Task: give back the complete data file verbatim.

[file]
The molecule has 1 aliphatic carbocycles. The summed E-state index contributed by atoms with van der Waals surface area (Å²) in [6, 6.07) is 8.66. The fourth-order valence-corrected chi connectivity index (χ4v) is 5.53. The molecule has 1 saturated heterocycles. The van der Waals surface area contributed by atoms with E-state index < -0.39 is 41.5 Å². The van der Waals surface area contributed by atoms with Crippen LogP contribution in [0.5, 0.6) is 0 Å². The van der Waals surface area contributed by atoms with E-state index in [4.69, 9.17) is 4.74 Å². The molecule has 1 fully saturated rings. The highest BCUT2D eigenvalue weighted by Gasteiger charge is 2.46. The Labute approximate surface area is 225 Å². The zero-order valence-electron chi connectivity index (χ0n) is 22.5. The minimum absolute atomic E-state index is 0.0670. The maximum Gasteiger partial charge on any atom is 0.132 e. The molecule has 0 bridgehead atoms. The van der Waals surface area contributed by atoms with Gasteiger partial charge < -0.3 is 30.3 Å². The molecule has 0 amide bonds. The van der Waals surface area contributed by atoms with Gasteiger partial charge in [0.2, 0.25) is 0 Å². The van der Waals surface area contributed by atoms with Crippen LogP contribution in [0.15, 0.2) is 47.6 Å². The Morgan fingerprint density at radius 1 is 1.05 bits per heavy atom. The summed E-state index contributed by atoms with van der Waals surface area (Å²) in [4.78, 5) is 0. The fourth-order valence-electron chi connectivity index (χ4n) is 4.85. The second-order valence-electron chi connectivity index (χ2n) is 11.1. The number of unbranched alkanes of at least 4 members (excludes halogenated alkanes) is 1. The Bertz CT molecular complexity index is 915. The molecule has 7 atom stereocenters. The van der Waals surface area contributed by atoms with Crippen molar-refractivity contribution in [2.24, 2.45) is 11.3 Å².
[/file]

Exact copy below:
The molecule has 1 aliphatic carbocycles. The summed E-state index contributed by atoms with van der Waals surface area (Å²) in [6, 6.07) is 8.66. The fourth-order valence-corrected chi connectivity index (χ4v) is 5.53. The molecule has 1 saturated heterocycles. The van der Waals surface area contributed by atoms with E-state index < -0.39 is 41.5 Å². The van der Waals surface area contributed by atoms with Crippen LogP contribution in [0.5, 0.6) is 0 Å². The van der Waals surface area contributed by atoms with E-state index in [4.69, 9.17) is 4.74 Å². The molecule has 1 fully saturated rings. The highest BCUT2D eigenvalue weighted by Gasteiger charge is 2.46. The Labute approximate surface area is 225 Å². The zero-order valence-electron chi connectivity index (χ0n) is 22.5. The minimum absolute atomic E-state index is 0.0670. The maximum Gasteiger partial charge on any atom is 0.132 e. The molecule has 0 bridgehead atoms. The van der Waals surface area contributed by atoms with Gasteiger partial charge < -0.3 is 30.3 Å². The molecule has 0 amide bonds. The van der Waals surface area contributed by atoms with Gasteiger partial charge in [0.2, 0.25) is 0 Å². The van der Waals surface area contributed by atoms with Crippen LogP contribution in [0.15, 0.2) is 47.6 Å². The Morgan fingerprint density at radius 1 is 1.05 bits per heavy atom. The summed E-state index contributed by atoms with van der Waals surface area (Å²) in [4.78, 5) is 0. The fourth-order valence-electron chi connectivity index (χ4n) is 4.85. The second-order valence-electron chi connectivity index (χ2n) is 11.1. The number of unbranched alkanes of at least 4 members (excludes halogenated alkanes) is 1. The Bertz CT molecular complexity index is 915. The molecule has 7 atom stereocenters. The van der Waals surface area contributed by atoms with Crippen molar-refractivity contribution in [2.24, 2.45) is 11.3 Å².